Disruptive Technology and Small Business Valuation
Social Media is Fine But Social Commerce is Where The Money is

What’s the real value of social media to small business?  I’ve been enjoying using social networking for some time. It’s a lot of fun to be up to date with the next big thing.  If I list all the social media bits and pieces I’ve used during the year it totals thirty plus - and some would say I wasn’t even trying!

When I talk about value I know that during this last year some people have made a lot of money.   Twitter is apparently now worth $3.7Bn from $1Bn up from a year ago says the Daily Telegraph and Facebook’s value is up from $10Bn to $46.7Bn (Sharespost)  

Ah yes… I wouldn’t mind a piece of that little windfall.  Nice to be selling a share or two from that pie. 

And yet… writing from the viewpoint of small business valuation, and to lean on the comic words of Monty Python ‘What has Social Media ever done for us?’

I’ve found it hard to find practical examples of small business adding value through social media.  Yet this defies logic - I’m just not finding them.  I think I may have been looking in the wrong place. 

A year ago the phrase ‘Social Commerce’ began to appear more frequently in the media.  A good article here if you want a useful etymology.  Paul Marsden’s Social Commerce Today blog gives a hint of the rate of growth in the use of this phrase. Especially in recent weeks it seems.  When I started letting go of searching for social media value and moved to social commerce value I began to glimpse a few more helpful examples.  

Thinking about it a bit more I did a bit of field research.  Using publicly available information from a prominent coffee chain with 76 outlets in Central London I saw that about 65% of their outlets had a Foursquare checkin during 2010.  Foursquare is a well promoted and popular location based social media tool.   But what struck me given all the noise - was what I felt was a relatively small number of checkins over that period - about 4,500.   Granted, the chain does not have an active Foursquare or social media strategy but I found the slim volumes worrying.

By contrast I remember just before Christmas GrouponUK  (Social Commerce) had a promotion selling tickets on the Heathrow Express, over a few days, for a substantial discount.  Here the number of customers passed the total number of Foursquare checkins for the whole year.   I think what I like most about Groupon is that you can get a feel for the revenue effect of what they are doing.  

The other weekend a cheap hotel deal appeared to gross £76,000 - and a champagne drinks promotion £32,000.  Paying substantial commission to Groupon apparently. 

This is in no way rigorous research - I mean it might well be argued that I should total the number of Foursquare checkins over the same weekend - in fact it’s just a bit of amusement to try and sharpen my thoughts.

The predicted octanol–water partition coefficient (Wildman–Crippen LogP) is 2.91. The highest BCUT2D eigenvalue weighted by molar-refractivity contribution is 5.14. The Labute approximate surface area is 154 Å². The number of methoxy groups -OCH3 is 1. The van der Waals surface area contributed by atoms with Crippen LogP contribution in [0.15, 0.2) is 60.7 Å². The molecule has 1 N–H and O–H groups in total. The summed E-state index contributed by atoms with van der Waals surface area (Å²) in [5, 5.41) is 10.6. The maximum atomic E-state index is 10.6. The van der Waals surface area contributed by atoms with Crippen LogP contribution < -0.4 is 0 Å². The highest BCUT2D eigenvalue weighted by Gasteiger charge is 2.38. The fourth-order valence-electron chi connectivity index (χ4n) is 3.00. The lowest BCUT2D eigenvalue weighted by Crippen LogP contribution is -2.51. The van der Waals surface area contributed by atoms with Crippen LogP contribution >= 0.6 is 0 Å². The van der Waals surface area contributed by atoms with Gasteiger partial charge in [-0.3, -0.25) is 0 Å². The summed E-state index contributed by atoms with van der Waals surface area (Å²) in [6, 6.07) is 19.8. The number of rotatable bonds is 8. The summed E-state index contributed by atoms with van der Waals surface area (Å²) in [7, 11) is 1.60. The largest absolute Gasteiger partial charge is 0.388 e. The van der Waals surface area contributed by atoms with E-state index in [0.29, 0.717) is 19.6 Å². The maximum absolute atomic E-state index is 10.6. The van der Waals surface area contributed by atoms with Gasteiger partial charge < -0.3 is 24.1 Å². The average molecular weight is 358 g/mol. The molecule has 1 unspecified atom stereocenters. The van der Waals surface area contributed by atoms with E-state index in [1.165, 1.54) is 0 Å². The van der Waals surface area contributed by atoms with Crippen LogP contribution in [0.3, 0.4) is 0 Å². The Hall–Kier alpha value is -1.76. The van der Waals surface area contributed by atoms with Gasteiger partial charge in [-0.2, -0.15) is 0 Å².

But just doing this exercise helped me differentiate between social media and social commerce - and made me at least realize I’m far more excited by solid revenue results from transactions right now.  

Disaster Risk

During the  ‘Real Time’ Web segment at the recent DLD (Digital_Life_Design) Conference industry pundit Jeff Plover started talking about the speed at which things are changing that he illustrated with some words about the Haiti earthquake.  I revisited this video the other day on the anniversary. 

It was all mixed up with business stuff - but what gave his talk real power was a moving anecdote about his personal involvement in this disaster.  I found it to be four minutes and thirty four seconds of moving commentary about how he made a difference on that day from thousands of miles away. The day started with a tweet of frustration and ended with him on the phone to the Pentagon helping make a difference on the ground.   The story supported his conclusion that “we are living in this world where things are different”.  

Keeping with the ‘disaster theme’ he went on to say that one of the great takeaways from 9/11 was “we need to communicate better”, and of the now well known problems that all of the different responders on that day Fire, Police, FBI, the Civil Authorities – were all on different radio frequencies.  They all wanted to help but that was frustrated by the communications problem.  ”Now” he argued “everyone is on the same frequency” and in this circumstance “great change can happen”.

These are very serious themes:   More communication channels, social media and social commerce can really make a difference.